Why do entrepreneurs live nearly six years longer than the rest of the population? Yesterday I shared the number one reason why: control. Despite the stress of “going it alone” and the perceived risk entrepreneurs take (the reality is that entrepreneurship is the least risky career path), entrepreneurs are in control. Or at least they feel in control, and that is what matters most according to the research.
But what are some other reasons why entrepreneurs live 7.47% longer than everyone else? Here are five.
5 more reasons why entrepreneurs live longer
When I worked for any of my previous companies (including my dad), I always had a schedule. That schedule didn’t change because someone (even someone as cute as our daughter) asked me to do something.
Last year, if I was still working for someone else, I could not have said “yes” when my daughter asked me at 11:00 AM to go to the zoo. Instead, I was able to spend more than three hours with my family, watching Aracelli feed giraffes and enjoying time together. On a Monday.
One reason entrepreneurs live longer is the freedom they have. To enjoy life. To adjust their schedules on the fly. To spend that first beautiful day in the Spring outside instead of cramped up in a cubicle.
When an entrepreneur gets tired, she takes a nap. If he so choose (as I try to most days), he doesn’t miss his daughter waking up, even if it’s not until 9:00 AM.
That freedom is a measure of quality of life, which is directly correlated to a longer life expectancy.
When I release a product of my own and 100 people buy it, I know the impact that I had. I improved the lives of 100 people. When I coach a small business owner and he goes from making $80,000 to nearly $200,000 in one year, that is life changing stuff. His family bought a new home, his daughter is in a better school, and his family is no longer stressing over money.
And me…I can’t help but smile. My daily level of satisfaction with my work is infinitely higher now than it was when I worked for others.
I’m not alone. Numerous surveys have shown that the closer a connection workers felt to their output (in other words, the more impact they felt they had on the product or service), the happier they were. This effect was magnified for the business owners.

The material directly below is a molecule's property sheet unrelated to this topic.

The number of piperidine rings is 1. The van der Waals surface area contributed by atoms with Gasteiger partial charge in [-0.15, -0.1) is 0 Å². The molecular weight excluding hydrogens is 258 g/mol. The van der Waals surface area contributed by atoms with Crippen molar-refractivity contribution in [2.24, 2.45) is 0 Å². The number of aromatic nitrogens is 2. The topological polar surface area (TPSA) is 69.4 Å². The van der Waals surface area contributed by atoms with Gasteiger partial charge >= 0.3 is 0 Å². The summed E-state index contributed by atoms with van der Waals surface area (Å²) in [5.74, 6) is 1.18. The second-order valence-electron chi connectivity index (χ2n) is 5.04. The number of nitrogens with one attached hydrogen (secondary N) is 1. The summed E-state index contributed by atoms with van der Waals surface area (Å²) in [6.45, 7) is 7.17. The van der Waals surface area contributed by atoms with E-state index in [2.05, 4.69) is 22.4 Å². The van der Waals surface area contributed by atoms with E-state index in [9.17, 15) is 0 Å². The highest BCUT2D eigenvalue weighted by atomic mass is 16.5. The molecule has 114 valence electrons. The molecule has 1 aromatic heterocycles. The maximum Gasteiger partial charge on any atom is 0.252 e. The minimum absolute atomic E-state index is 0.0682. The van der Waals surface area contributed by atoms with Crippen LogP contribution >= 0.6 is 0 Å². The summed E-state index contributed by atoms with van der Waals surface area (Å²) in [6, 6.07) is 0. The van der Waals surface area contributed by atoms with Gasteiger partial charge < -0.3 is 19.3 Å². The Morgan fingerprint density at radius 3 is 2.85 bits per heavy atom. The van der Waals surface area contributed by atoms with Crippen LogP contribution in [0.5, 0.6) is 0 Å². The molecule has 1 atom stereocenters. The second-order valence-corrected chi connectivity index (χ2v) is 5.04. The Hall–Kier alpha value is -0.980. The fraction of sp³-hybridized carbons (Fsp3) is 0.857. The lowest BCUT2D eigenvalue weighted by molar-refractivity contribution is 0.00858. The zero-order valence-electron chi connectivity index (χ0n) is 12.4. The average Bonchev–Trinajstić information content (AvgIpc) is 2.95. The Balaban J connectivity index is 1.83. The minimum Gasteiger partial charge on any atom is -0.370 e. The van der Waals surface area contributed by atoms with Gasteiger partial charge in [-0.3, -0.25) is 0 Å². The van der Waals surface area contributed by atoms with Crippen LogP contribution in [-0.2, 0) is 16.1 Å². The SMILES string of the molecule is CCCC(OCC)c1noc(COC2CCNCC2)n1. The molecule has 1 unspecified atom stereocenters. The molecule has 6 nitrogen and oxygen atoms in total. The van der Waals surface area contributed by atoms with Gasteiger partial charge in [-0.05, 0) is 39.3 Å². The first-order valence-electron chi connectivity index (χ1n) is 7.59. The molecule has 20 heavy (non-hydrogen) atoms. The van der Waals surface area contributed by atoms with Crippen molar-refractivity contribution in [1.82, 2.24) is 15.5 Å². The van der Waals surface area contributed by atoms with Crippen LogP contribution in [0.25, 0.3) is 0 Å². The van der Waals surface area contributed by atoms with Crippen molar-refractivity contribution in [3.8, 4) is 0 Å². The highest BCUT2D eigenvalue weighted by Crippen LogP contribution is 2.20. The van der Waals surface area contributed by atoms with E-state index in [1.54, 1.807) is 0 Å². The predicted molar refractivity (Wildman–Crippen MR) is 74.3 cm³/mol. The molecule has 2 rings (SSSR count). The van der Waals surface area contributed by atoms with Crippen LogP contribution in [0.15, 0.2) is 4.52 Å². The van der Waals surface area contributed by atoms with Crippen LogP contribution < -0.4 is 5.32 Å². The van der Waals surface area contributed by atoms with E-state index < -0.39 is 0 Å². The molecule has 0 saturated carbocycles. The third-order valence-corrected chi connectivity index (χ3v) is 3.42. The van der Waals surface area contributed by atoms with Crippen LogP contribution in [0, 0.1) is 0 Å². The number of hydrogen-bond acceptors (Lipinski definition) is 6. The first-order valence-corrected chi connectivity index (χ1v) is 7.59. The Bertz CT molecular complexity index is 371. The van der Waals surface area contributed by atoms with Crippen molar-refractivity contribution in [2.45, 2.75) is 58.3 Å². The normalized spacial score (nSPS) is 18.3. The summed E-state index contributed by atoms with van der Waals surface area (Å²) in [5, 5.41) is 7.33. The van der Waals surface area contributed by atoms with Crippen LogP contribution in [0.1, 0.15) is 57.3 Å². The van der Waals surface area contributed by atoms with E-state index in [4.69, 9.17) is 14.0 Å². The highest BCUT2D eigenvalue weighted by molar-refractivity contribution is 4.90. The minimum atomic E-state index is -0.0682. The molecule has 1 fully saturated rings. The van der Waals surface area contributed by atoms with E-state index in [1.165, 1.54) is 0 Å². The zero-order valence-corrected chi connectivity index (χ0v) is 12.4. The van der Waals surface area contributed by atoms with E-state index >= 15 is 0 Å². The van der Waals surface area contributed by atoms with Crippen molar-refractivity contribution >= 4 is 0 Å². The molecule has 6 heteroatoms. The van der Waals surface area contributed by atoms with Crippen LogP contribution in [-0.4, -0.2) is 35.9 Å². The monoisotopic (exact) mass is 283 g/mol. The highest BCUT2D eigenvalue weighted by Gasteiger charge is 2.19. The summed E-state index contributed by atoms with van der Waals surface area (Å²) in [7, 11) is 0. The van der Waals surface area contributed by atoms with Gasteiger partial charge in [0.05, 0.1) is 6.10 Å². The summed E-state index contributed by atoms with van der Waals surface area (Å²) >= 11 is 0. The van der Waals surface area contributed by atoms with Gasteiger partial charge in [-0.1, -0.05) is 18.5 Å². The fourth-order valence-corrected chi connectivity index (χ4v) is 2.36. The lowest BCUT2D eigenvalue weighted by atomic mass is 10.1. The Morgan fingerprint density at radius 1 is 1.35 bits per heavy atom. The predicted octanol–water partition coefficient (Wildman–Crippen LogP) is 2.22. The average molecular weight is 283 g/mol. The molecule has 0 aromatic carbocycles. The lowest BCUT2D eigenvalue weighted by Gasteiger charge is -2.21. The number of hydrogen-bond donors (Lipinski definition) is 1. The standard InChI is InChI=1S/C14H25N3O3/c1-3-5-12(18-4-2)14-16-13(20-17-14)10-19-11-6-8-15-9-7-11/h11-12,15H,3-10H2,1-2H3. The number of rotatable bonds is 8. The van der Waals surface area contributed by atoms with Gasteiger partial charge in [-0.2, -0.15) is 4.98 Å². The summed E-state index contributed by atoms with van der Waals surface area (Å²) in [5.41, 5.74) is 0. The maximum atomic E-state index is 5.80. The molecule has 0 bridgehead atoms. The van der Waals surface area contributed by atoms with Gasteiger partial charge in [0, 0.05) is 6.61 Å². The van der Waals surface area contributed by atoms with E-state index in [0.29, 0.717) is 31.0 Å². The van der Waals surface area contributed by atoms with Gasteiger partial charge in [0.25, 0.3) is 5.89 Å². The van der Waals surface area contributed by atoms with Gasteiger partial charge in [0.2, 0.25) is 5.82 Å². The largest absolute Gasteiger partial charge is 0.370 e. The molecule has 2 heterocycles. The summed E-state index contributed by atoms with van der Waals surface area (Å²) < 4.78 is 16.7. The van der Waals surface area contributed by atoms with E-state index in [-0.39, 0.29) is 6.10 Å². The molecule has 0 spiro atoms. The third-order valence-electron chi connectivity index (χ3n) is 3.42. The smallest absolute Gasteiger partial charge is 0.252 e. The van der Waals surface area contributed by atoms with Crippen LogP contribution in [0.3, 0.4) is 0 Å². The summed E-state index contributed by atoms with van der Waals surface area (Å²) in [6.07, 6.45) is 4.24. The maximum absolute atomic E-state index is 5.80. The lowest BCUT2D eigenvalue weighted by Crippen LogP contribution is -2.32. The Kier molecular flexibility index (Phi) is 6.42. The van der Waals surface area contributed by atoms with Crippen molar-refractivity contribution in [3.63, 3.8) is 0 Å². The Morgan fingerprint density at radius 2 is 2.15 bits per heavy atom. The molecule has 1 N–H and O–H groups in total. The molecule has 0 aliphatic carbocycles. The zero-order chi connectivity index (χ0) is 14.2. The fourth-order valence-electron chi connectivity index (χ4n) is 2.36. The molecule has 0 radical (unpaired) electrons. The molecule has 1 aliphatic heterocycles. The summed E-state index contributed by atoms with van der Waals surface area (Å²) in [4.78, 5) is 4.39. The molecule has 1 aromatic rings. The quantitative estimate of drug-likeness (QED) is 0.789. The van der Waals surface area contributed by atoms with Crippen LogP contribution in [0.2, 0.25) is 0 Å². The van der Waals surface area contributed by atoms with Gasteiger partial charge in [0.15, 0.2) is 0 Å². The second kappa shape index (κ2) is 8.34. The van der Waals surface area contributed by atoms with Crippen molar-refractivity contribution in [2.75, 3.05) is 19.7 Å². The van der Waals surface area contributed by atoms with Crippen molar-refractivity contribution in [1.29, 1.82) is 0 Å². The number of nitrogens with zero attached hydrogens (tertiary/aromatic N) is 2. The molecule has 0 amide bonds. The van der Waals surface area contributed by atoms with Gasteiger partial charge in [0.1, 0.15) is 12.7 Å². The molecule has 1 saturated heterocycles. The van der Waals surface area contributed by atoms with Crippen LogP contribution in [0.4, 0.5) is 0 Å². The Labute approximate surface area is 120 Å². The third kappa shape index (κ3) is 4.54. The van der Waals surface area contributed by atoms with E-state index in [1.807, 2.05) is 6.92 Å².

Direct impact = satisfaction = greater health = longer life.
3. Less stress
I mentioned yesterday that entrepreneurs do have stress, but rather than the kind most people think (bills to pay, payrolls to meet, etc.), it’s the good kind; the kind that says “I am in control.”
Not only is an entrepreneur’s stress type better overall, but we also have less stress as a whole. And this is independent of income level.
Each of the other four reasons tie into this. More freedom, not feeling chained to a desk, having an impact, quality time with family and friends, and healthy risk all lower stress. When I was stressed at work before I owned my own business, there wasn’t much I could do. I seethed in anger or bottled it up inside. But I dared not leave my desk and certainly not the entire office.
Now when I feel stress, I go for a walk or I go home. Simply getting away does the trick for me. It allows me to think clearly and to get past the initial force of the stressor.
Despite what people seem to think about the stressed out entrepreneur compared to the person earning a “steady paycheck,” entrepreneurs are, on the whole, significantly less stressed than others.
4. Better relationships
Entrepreneurs tend to have better relationships than the population as a whole.
Freedom, job satisfaction, and less stress are big reasons why. Compare the joyful, unstressed business owner who chooses to pick his kids up from school with no repercussions to the stressed out dad who just got out of a meeting ten minutes ago who is having to take “sick time” to pick up his kids. Which car ride do you think is going to be more enjoyable?
Before owning my own business, I never had a mastermind group. I never had a reason to. Now, one of my closest friends is in my mastermind.
Our daughter has never known her daddy to not be there almost every morning. She has never known me to not stay home late at least a few mornings each week or to say “yes” to “one more race” (she loves to run) even on a weekday morning. As a result, our relationship is better.
NOTE: That doesn’t mean it’s all cupcakes and lollipops. I have a long way to go on improving other relationships, but it certainly helps that I have some freedom in my schedule.
5. The elixir of life
When we launched our t-shirts, it was a big risk. We’d have to get a design, order inventory, set up a shopping cart, and so much more. We (my wife, Tara and I) agonized over every detail. But we did it!
When I look back at the process, it was life-giving. It woke me up every morning with passion. It was risky but boy was it worth it.
Every late night and early morning…worth it.
We learned a ton and wouldn’t do it just like we did it this time, but it was worth it.
Bonus reason: I know my purpose
This quote from the CEO of Evernote, Phil Libin, sums it up:
I know my purpose. I am changing the world. One product, one customer, one coaching client, one consultation, one blog post at a time.
What are some other reasons you think entrepreneurs live longer? If you are not already an entrepreneur, what is holding you back from starting your own business?